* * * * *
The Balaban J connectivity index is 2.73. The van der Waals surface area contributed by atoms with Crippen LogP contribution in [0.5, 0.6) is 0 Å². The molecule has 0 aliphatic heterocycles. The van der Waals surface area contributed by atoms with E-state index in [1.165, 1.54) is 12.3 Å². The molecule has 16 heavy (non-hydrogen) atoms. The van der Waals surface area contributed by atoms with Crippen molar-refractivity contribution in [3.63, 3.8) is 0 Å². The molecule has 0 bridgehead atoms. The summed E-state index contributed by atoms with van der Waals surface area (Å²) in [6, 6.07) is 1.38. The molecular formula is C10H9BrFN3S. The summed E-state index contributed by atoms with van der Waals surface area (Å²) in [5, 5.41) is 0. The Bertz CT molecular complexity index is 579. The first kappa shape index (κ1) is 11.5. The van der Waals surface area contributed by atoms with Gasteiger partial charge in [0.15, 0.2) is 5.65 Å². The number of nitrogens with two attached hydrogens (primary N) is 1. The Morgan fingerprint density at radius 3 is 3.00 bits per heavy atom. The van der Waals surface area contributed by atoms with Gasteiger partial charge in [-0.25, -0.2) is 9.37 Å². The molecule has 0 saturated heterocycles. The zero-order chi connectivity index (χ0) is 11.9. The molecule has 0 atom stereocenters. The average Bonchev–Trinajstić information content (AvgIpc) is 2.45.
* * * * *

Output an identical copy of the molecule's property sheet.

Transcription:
The Balaban J connectivity index is 2.73. The van der Waals surface area contributed by atoms with Crippen LogP contribution in [0.5, 0.6) is 0 Å². The molecule has 0 aliphatic heterocycles. The van der Waals surface area contributed by atoms with E-state index in [1.165, 1.54) is 12.3 Å². The molecule has 16 heavy (non-hydrogen) atoms. The van der Waals surface area contributed by atoms with Crippen molar-refractivity contribution in [3.63, 3.8) is 0 Å². The molecule has 0 bridgehead atoms. The summed E-state index contributed by atoms with van der Waals surface area (Å²) in [6, 6.07) is 1.38. The molecular formula is C10H9BrFN3S. The summed E-state index contributed by atoms with van der Waals surface area (Å²) in [5, 5.41) is 0. The Bertz CT molecular complexity index is 579. The first kappa shape index (κ1) is 11.5. The van der Waals surface area contributed by atoms with Gasteiger partial charge in [0.15, 0.2) is 5.65 Å². The number of nitrogens with two attached hydrogens (primary N) is 1. The Morgan fingerprint density at radius 3 is 3.00 bits per heavy atom. The van der Waals surface area contributed by atoms with Gasteiger partial charge in [-0.25, -0.2) is 9.37 Å². The molecule has 0 saturated heterocycles. The zero-order chi connectivity index (χ0) is 11.9. The molecule has 0 atom stereocenters. The average Bonchev–Trinajstić information content (AvgIpc) is 2.45.